Sunday, March 22, 2009

The Wedge Strategy Revealed Through Executive Compensation Attacks

The outrage over the AIG executive compensation and bonuses was phony and ginned up as I've repeatedly noted over the past few days, since both the Administration and Congress knew of these provisions and chose to exempt them from being regulated as a condition of receiving TARP funds and bailout money.

Instead, it appears that it was meant to lay the groundwork for the Administration to start demanding increased control over executive compensation - all executive compensation.
The Obama administration will call for increased oversight of executive pay at all banks, Wall Street firms and possibly other companies as part of a sweeping plan to overhaul financial regulation, government officials said.

The outlines of the plan are expected to be unveiled this week in preparation for President Barack Obama's first foreign summit meeting in early April.

Increasing oversight of executive pay has been under consideration for some time, but the decision was made in recent days as public fury over bonuses has spilled into the regulatory effort.

The officials said that the administration was still debating the details of its plan, including how broadly it should be applied and how far it could range beyond simple reporting requirements. Depending on the outcome of the discussions, the administration could seek to put the changes into effect through regulations rather than through legislation.

One proposal could impose greater requirements on the boards of companies to tie executive compensation more closely to corporate performance and to take other steps to assure that outsize bonuses are not paid before meeting financial goals.

The new rules will cover all financial institutions, including those not now covered by any pay rules because they are not receiving U.S. government bailout money. Officials say the rules could also be applied more broadly to publicly traded companies, which already report about some executive pay practices to the Securities and Exchange Commission. Last month, as part of the stimulus package, Congress barred top executives at large banks getting rescue money from receiving bonuses exceeding one-third of their annual pay.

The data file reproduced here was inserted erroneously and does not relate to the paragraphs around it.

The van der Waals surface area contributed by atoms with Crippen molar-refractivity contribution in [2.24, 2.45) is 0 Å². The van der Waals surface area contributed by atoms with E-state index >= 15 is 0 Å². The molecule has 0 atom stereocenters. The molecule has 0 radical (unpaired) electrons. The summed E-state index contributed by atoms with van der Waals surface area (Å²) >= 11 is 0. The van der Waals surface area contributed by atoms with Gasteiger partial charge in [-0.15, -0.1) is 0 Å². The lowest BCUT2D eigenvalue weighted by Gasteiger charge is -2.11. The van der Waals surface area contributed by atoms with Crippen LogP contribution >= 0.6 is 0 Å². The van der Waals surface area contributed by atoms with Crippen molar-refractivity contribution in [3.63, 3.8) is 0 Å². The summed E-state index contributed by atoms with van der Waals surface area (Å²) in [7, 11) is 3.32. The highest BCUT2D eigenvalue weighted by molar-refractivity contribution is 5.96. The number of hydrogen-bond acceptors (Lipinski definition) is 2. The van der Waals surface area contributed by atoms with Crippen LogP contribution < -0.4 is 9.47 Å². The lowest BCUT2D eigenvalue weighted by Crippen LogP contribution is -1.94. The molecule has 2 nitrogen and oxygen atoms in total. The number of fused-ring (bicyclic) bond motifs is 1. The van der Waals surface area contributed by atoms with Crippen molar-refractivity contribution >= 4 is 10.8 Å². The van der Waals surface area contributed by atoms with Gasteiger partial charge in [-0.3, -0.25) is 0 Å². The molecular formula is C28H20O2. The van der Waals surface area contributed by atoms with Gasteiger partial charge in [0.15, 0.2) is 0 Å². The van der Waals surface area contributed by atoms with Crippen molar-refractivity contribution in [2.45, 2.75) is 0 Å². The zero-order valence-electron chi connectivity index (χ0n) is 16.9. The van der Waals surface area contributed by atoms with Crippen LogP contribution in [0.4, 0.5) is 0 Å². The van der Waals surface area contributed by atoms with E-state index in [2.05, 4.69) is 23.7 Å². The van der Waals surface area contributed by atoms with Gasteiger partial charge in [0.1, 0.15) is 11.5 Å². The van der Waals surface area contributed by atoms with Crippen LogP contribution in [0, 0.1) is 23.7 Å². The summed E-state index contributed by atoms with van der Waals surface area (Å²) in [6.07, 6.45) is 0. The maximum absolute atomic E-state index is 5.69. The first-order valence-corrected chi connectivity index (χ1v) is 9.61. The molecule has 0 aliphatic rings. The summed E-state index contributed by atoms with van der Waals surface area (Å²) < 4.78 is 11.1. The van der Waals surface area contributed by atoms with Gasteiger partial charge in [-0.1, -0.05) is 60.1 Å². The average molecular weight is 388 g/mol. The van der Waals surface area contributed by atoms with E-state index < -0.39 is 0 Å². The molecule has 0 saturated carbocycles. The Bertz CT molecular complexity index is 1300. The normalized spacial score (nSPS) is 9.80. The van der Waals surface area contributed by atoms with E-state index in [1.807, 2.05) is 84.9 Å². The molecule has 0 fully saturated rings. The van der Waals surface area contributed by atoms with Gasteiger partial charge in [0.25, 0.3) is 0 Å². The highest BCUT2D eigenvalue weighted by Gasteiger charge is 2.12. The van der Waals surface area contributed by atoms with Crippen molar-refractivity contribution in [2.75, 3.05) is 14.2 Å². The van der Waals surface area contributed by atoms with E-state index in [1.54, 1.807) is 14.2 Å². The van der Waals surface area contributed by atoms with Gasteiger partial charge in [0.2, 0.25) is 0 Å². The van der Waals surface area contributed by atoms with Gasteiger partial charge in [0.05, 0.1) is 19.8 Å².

Beyond the pay rules, officials said the regulatory plan is expected to call for a broad new role for the Federal Reserve to oversee large companies, including major hedge funds, whose problems could pose risks to the entire
This goes beyond reckless disregard for the market system to imposing a socialist regime on businesses that the Democrats do not like. The government is stoking populist outrage to further its agenda, claiming that executive compensation should be tied to performance.

Businesses already face the risks of poor business performance and compensation for executives is tied to that - even with the golden parachutes. The overwhelming majority of businesses in this country have corporate boards that are responsible for their business actions and will find themselves out of jobs if they do a poor job.

It's hilarious that Democrats are pushing this at a time when their own performance in Congress is abysmal. They're pushing trillions of dollars of spending as far as the eye can see and massively expanding the deficit, both of which would be as fiscally irresponsible as it gets. Yet, the same Democrats are refusing to alter their mandated pay raises. Why should these Congressmembers get raises for poor performances under their own rationale for controlling the private sector compensation system?

What this shows is the Democrats absolute disdain for the market economy and free markets where businesses can contract with employees - in this case business leaders - for compensation packages to manage the affairs of large corporations. If these businesses give outlandish compensation packages and suffer business losses, the outrage belongs on the business leaders and the corporations for the outsized compensation, but it is not the government's place to direct the compensation packages. It is antithetical to the market system and is a socialist answer to a problem that simply doesn't exist.

Keep in mind that the government has routinely failed to maintain proper oversight based on its existing regulations and attempts to tighten up the lending standards were rebuffed because Democrats feared it would adversely affect minorities. This includes the SEC, which failed to pick up on the Madoff Ponzi scheme and other wrongdoings until the entities involved melted down in full public view. The SEC and Federal Reserve can barely handle its existing responsibilities, and yet the Democrats are pushing for an even larger role. They can't handle their current role.

Case in point is the fact that the SEC failed to engage in proper oversight of companies leading up to the credit meltdown (which led to a Geithner appointee to withdraw her name from consideration). Further, the Treasury Department isn't fully staffed at this late date with Obama appointees to see through any of Obama's policies and that Secretary Geithner continues showing himself to be inept at proffering a credible policy to deal with the ongoing problems in the credit market.

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